Many people I know are afraid to go down to the woods to play and the idea of woods in darkness would terrify them.  Maybe it is those killer owls.  The most dangerous thing in these woods is me and that be good enough reason for others to be terrified.  However the one thing that bothers me is that somewhere here there is a tree root.  That will be it, the one I just stubbed my toes on.  How is it possible that when I knew it was there and wanted to avoid it I was nevertheless drawn to it like an owl to the scent of fear.

The surface of the river is without a ripple except right at the foot of the rocks where the current rolls to the surface leaving a sinuous and every changing corded ripple that trails downstream past the leaf littered jetty until it is ironed flat by the flow of water.  Were it not for that and the fallen leaves channeled into a narrow band flowing by out in midstream there would be little to suggest there was any flow at all.  Even the chatter of the water over the pebbles downstream is subdued.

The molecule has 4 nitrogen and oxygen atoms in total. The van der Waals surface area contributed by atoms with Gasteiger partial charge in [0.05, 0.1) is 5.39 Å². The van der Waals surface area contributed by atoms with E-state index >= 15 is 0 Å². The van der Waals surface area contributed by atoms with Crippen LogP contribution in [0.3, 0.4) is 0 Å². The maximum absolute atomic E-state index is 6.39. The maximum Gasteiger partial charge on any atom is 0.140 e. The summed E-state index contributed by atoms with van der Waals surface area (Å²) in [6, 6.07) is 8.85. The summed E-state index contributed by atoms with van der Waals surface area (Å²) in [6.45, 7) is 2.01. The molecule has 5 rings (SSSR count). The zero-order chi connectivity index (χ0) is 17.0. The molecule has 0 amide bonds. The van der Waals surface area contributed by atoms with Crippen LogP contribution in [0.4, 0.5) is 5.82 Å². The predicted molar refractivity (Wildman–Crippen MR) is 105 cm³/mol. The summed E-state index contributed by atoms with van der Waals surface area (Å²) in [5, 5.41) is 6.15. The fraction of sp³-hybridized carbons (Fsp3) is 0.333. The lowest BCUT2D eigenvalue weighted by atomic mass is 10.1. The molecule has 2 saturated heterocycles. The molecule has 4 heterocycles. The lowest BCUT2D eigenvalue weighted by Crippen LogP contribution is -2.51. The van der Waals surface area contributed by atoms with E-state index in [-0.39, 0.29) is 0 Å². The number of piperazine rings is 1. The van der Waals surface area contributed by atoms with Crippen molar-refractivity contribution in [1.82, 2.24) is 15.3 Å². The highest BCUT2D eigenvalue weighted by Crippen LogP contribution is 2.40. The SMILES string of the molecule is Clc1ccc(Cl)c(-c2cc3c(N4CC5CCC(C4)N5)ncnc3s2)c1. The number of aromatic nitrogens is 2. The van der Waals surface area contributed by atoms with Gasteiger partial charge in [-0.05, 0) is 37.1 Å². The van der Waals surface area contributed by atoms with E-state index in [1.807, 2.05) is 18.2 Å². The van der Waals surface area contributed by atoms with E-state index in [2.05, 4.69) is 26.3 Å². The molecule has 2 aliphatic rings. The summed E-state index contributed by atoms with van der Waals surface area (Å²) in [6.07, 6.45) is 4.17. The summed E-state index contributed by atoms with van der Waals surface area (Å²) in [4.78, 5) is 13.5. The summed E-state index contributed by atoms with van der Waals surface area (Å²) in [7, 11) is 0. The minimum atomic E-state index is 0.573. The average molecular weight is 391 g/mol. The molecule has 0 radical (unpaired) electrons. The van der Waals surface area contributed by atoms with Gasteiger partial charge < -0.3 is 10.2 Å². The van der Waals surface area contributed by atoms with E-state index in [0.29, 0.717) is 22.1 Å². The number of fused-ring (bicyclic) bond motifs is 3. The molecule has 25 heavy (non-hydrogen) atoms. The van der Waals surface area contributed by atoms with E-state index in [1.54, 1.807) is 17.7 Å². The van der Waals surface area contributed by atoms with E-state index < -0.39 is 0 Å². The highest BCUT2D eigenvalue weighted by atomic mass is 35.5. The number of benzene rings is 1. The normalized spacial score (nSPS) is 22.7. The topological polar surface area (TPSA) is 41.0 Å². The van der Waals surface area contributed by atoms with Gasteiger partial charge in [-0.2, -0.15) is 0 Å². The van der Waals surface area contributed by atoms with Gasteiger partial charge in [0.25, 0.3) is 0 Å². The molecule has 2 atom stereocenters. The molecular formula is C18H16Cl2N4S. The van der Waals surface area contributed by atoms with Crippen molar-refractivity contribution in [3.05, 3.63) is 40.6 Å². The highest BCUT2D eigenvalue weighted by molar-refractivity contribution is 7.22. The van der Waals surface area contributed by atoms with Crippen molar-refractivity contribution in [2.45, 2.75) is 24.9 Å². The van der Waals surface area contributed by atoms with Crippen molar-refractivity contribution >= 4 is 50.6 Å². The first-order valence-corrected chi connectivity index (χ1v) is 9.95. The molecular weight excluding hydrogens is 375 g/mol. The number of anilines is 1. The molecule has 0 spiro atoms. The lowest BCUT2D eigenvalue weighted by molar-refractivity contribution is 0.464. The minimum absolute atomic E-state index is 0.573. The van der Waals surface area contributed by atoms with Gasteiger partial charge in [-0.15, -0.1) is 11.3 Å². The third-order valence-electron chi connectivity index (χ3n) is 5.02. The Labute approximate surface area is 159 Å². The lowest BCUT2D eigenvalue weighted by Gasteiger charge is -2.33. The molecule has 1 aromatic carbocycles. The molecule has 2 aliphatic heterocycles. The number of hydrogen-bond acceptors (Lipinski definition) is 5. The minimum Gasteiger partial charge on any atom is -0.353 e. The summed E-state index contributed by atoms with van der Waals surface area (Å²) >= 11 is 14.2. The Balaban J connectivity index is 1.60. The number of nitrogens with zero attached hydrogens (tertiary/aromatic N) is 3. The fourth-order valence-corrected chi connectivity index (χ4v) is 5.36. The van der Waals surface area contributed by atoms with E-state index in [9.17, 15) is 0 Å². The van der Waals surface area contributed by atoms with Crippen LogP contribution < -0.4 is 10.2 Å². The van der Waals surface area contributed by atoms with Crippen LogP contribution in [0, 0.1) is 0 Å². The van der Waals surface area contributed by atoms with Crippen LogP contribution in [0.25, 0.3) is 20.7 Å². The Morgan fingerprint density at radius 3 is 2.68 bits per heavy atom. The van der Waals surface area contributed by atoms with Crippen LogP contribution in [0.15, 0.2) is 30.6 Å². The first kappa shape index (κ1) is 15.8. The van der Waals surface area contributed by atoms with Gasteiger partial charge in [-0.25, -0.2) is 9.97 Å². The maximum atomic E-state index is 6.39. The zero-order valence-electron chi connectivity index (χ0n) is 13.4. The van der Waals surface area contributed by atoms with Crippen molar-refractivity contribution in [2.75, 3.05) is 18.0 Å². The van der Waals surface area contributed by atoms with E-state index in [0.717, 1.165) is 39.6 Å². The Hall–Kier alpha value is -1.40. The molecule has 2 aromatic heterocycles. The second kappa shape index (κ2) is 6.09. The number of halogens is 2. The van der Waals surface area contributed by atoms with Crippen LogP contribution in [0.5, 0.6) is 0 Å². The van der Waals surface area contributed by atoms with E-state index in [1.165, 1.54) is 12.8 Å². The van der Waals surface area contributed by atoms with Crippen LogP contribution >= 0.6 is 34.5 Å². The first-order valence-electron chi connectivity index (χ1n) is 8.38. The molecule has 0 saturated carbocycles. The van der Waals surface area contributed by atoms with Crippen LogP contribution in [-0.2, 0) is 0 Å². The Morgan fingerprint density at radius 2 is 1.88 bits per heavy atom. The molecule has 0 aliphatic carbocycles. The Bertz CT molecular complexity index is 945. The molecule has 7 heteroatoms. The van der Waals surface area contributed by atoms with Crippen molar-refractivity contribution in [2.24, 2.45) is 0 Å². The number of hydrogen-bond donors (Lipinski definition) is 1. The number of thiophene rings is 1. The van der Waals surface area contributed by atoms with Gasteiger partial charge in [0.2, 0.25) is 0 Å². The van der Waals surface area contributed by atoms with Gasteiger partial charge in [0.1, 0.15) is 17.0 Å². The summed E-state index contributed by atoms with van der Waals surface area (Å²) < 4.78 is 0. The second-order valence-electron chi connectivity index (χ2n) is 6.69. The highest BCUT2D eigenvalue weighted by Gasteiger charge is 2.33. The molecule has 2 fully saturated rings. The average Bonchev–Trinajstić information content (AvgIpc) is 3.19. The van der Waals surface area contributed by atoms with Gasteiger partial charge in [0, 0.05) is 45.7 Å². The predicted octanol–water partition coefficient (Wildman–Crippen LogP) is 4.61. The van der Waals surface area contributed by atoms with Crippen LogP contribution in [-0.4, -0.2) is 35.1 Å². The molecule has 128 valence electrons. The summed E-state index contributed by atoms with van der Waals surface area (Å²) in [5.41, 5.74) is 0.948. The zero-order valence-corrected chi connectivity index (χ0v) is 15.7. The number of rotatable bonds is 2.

Retying my pony tail with additional bands to prevent any further leaf entanglement and scissors incidents I step into the water, give a short gasp at the cold and set off upstream pushing a swell ahead of me with my breaststroke.  Emerging from under the tree canopy I see ahead of me upstream for a brief moment the sky overhead flushed orange with an unseen sunrise.  However by the time I have returned on my second circuit the sky colour has faded to ashen grey, though the trees are now at least dull shades of green.